What name would you choose?

Recently, we’ve realised that we need to extend our vocabulary – and we hope you might help.

For years, we’ve used a shorthand to differentiate between the groups of individuals we train to speak and listen for better mental health.

Internally, we refer to the groups as P1, P2, P3 – and so on.

Horribly dull! And also not particularly helpful, because how are we supposed to remember the difference between P31, say, and P37?

So here’s what we’re thinking…

Do you remember when meteorologists started to refer to hurricanes and other great storms by name? Do you remember what a difference that made?

We’d like to do something like that. But what kind of names should we use?

Male or female names might cause confusion: our groups are usually mixed, and we don’t want to put men off joining a group with a woman’s name, or vice versa.

  • What about plants? Or particular types of plants:
  • Flowers?
  • Trees?
  • Or chemical elements, from the periodic table?
  • Or how about streets in Islington, in recognition of the financial support we receive from Islington GPs, and the value of community in everything we do?
Perhaps you have a better idea.

Please leave a comment below. And when we’ve come up with a decent shortlist, perhaps then we’ll put it to a vote…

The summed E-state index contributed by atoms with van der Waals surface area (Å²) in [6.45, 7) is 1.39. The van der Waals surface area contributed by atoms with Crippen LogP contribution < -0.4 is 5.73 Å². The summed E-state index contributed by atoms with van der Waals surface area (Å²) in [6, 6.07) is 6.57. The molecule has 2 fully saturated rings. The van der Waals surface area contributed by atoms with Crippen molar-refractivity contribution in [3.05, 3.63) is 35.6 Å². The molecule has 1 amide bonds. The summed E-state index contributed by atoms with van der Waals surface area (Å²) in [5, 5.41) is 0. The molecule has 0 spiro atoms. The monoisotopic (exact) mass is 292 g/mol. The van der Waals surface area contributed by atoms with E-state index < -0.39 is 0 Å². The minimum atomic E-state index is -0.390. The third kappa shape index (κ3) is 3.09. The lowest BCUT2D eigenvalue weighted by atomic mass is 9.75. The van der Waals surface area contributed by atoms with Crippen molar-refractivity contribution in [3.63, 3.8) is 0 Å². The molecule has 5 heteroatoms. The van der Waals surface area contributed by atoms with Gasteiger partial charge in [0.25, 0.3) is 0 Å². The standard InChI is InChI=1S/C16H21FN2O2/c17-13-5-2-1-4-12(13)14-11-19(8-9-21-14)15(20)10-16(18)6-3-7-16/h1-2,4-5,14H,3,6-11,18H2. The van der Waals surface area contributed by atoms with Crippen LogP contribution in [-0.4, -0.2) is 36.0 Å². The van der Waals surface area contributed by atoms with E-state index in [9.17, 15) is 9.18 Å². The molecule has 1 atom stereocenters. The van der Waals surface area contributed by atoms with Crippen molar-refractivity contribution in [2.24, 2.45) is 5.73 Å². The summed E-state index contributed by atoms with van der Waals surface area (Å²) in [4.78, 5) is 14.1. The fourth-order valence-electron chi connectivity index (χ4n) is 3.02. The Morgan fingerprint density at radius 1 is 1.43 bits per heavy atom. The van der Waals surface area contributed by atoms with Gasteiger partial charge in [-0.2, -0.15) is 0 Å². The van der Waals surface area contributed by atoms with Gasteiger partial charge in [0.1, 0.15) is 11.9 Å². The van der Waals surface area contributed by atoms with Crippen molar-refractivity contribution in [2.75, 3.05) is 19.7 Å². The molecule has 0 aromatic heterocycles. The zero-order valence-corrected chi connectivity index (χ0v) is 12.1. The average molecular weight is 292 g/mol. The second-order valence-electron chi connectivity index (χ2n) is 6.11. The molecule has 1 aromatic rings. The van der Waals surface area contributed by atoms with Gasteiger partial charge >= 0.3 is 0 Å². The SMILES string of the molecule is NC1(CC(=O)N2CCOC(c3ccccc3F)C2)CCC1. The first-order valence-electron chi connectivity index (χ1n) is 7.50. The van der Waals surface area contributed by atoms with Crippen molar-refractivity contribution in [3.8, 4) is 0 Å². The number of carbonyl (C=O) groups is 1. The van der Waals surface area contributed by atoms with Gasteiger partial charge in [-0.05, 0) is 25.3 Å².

1. I’ve heard my Programme referred to as “Manor Gardens November 2018”- venue, month and year.

    Means you can easily relate Programmes to each other or to your own chronologically: “so you were in the Programme just before mine”; “so you did your training three years ago”.

    No need to choose a name – or you could have a name as suggested too: “Sunflowers – Manor Gardens November 2018”

    ? using names could seem competitive; another group’s got our favourite name already; a Programme chooses a name and finds out that there’s already a Programme called that…

    • Thanks Paul.

      I did a training program once and groups were assigned names by the organisation by theme.

      My year, they chose golfers, and my group was called Ballesteros. It meant nothing to me either way, but was easy to recall.

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